Like a great predator, The Ultimate Fighting Championship has ruthlessly devoured every potential threat, to the point where last year its events drew more pay-per-view fans than boxing and professional wrestling combined. Headlined by superstars Brock Lesnar, Canadian athlete of the year Georges St-Pierre and Matt Hughes, last July's UFC 100 card alone was beamed into a staggering 400 million homes worldwide. The UFC brand which includes a hit reality TV show, computer games, a clothing label and a stable of more than 300 fighters is valued at almost $3 billion and has consigned boxing, and its array of weight classes and alphabet soup of sanctioning bodies, to history.
Before their matches the MMA fighters will tell their opinions of the match and their opponent. People who are anti-MMA liken these promos to professional wrestling in order to demean MMA. Boxers do the exact same thing but in a more offensive manner. Boxers talk smack with each other and at weigh-ins do the lame chest bumping to try and prove they are a man.
On August 28th of 2010, one of MMA's legends, Randy "The Natural" Couture, fought in a much anticipated match against multiple division champion and future boxing hall of famer James "Lights Out" Toney. Both men were over 40 years old and were well respected in their professions. Before their historic bout, Toney continuously taunted and teased Couture with statements about his inability to take a hit. Couture refrained from getting into a verbal battle with Toney stating that all his talking would be done during the fight. The fight lasted only a couple of minutes with Toney not landing a single blow, getting taken down to the canvas, and being forced to submit due to an arm-triangle choke applied by Couture. The match went to show that a fighter skilled in only boxing could not compete at the same level as a mixed martial artist.
Attending a live boxing event differs greatly than attending a live MMA event. During a big-ticket boxing event headlined by Manny Pacquiao, the pacing was awful. There was no energy in the crowd. They had to loop Pacquiao’s music when he came out because he had to walk so far. At MMA events, the crowd arrives early and they get into almost every fight on the show. There isn’t nearly the amount of dead time between matches as in boxing. There are more screens set up in the arena to give spectators a better view.
Fighters in both MMA and boxing must always be concerned with the safety of not only themselves but of their opponent’s as well. In MMA, fighters fight wearing 4 to 8 ounce gloves with the fingers free. Boxers wear 10 to 18 ounce gloves with padding covering their entire hands. Because of the extra padding on the boxing glove, more of an area is impacted on a fighter during a match. From 1998 to 2006 there have been 70 boxing related deaths compared to 1 death in MMA. This could be due in part to the length of boxing matches, which sometimes last an hour, compared to a MMA fight which lasts at most 25 minutes.
MMA is an improvement over boxing in every way. More and more people are watching MMA due to the amount of talent being showcased on a regular basis. The sport of mixed martial arts is much more entertaining to watch, safer to compete in, and offers a more diverse range of fighting styles to experience than professional boxing. Boxing may be one of America’s pastimes, but MMA is quickly becoming the future of combat sports entertainment.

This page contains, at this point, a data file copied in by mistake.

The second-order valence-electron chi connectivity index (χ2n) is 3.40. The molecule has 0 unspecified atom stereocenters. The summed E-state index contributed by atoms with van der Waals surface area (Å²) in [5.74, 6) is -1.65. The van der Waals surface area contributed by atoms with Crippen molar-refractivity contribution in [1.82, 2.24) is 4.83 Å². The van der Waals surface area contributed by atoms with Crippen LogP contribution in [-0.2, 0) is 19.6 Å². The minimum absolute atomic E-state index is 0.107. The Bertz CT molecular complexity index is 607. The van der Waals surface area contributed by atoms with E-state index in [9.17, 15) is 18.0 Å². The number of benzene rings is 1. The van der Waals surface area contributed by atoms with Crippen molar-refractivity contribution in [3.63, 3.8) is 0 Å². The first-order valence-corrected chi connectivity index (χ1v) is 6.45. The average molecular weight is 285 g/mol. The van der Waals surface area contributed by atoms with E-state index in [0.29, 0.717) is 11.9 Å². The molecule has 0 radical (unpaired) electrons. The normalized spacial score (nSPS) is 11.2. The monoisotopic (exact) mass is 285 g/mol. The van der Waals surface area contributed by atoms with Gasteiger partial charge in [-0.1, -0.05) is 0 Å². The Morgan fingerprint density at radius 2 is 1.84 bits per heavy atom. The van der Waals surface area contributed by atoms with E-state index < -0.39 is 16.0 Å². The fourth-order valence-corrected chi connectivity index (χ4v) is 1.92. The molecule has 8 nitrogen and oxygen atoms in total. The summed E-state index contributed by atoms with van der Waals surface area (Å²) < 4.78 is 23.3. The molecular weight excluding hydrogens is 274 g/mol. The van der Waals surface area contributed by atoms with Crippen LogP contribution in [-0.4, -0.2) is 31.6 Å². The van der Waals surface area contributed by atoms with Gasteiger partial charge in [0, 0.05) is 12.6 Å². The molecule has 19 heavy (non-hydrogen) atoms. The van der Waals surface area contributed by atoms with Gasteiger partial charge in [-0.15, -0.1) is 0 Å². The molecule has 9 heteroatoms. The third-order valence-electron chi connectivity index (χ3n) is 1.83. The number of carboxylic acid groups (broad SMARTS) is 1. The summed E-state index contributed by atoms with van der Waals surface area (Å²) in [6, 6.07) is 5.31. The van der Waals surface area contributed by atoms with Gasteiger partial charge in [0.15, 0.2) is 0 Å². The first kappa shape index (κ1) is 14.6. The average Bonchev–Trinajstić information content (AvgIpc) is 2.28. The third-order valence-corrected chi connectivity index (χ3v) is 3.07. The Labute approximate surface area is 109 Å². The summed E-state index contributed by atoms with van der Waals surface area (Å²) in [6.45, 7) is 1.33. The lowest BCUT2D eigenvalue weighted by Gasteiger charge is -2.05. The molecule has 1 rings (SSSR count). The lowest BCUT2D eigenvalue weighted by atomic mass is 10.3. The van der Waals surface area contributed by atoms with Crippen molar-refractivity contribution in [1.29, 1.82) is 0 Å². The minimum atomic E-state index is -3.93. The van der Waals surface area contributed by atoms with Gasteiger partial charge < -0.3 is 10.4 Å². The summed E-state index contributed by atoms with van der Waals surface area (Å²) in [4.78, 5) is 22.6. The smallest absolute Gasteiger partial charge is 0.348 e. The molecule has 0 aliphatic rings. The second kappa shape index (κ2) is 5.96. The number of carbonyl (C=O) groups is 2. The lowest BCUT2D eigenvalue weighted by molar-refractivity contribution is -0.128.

Works Cited Brodesser-Akner, Claude (15 Aug 2007). UFC GRAPPLES FOR RESPECT; Major marketers show interest as league cleans up its act, grows audience." Advertising Age 78.33. Web. 12 Aug. 2012.
Collins, Catherine (15 Oct 2009). Combat Sports: An Encyclopedia of Wrestling, Fighting, and Mixed Martial Arts. Web. 12 Aug. 2012.
Lim, Choong H., Martin, Tywan G., Kwak, Dae H. (2010). Examing Television Consumers of Mixed martial Arts: The Relationship Among Risk Taking, Emotion, Attitude, and Actual Sport-Media-Consumption Behavior. International Journal of Sport Communication, 49-63.
Press, The Associated (29 Aug 2010). "Couture Beats Toney." New York Times: Web. 15 Aug. 2012.
Umstead, R. Thomas (June 2009). "A King In the Ring." Multichannel News 30.24: 16. Web. 14 Aug. 2012.
Umstead, R. Thomas (June 2006). "Ultimate Fighting Pins PPV To the Mat." Multichannel News 27.25: 22. Web. 8 Dec. 2010.
Varney, Geoff (Fall 2009). Fighting for Respect: MMA's Struggle for Acceptance and how the Muhammad Ali Act Would Give It a Sporting Chance, West Virginia Law Review, Volume 112, Number 1, 269.

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...cover next page > title author publisher isbn10 | asin print isbn13 ebook isbn13 language subject publication date lcc ddc subject : : : : : : : : : : : cover next page > < previous page page_i next page > Page i 1100 Words You Need to Know Fourth Edition Murray Bromberg Principal Emeritus Andrew Jackson High School, Queens, New York Melvin Gordon Reading Specialist New York City Schools . . . Invest fifteen minutes a day for forty-six weeks in order to master 920 new words and almost 200 useful idioms < previous page page_i next page > < previous page page_ii next page > Page ii © Copyright 2000 by Barron's Educational Series, Inc. Prior edition © Copyright 1993, 1987, 1971 by Barron's Educational Series, Inc. All rights reserved. No part of this book may be reproduced in any form, by photostat, microfilm, xerography, or any other means, or incorporated into any information retrieval system, electronic or mechanical, without the written permission of the copyright owner. All inquiries should be addressed to: Barron's Educational Series, Inc. 250 Wireless Boulevard Hauppauge, NY 11788 http://www.barronseduc.com Library of Congress Catalog Card No. 00-030344 International Standard Book Number 0-7641-1365-8 Library of Congress Cataloging-in-Publication Data Bromberg, Murray. 1100 words you need to know / Murray Bromberg, Melvin Gordon. p. cm. Includes index. ISBN 0-7641-1365-8 1. Vocabulary. I. Title: Eleven hundred words you......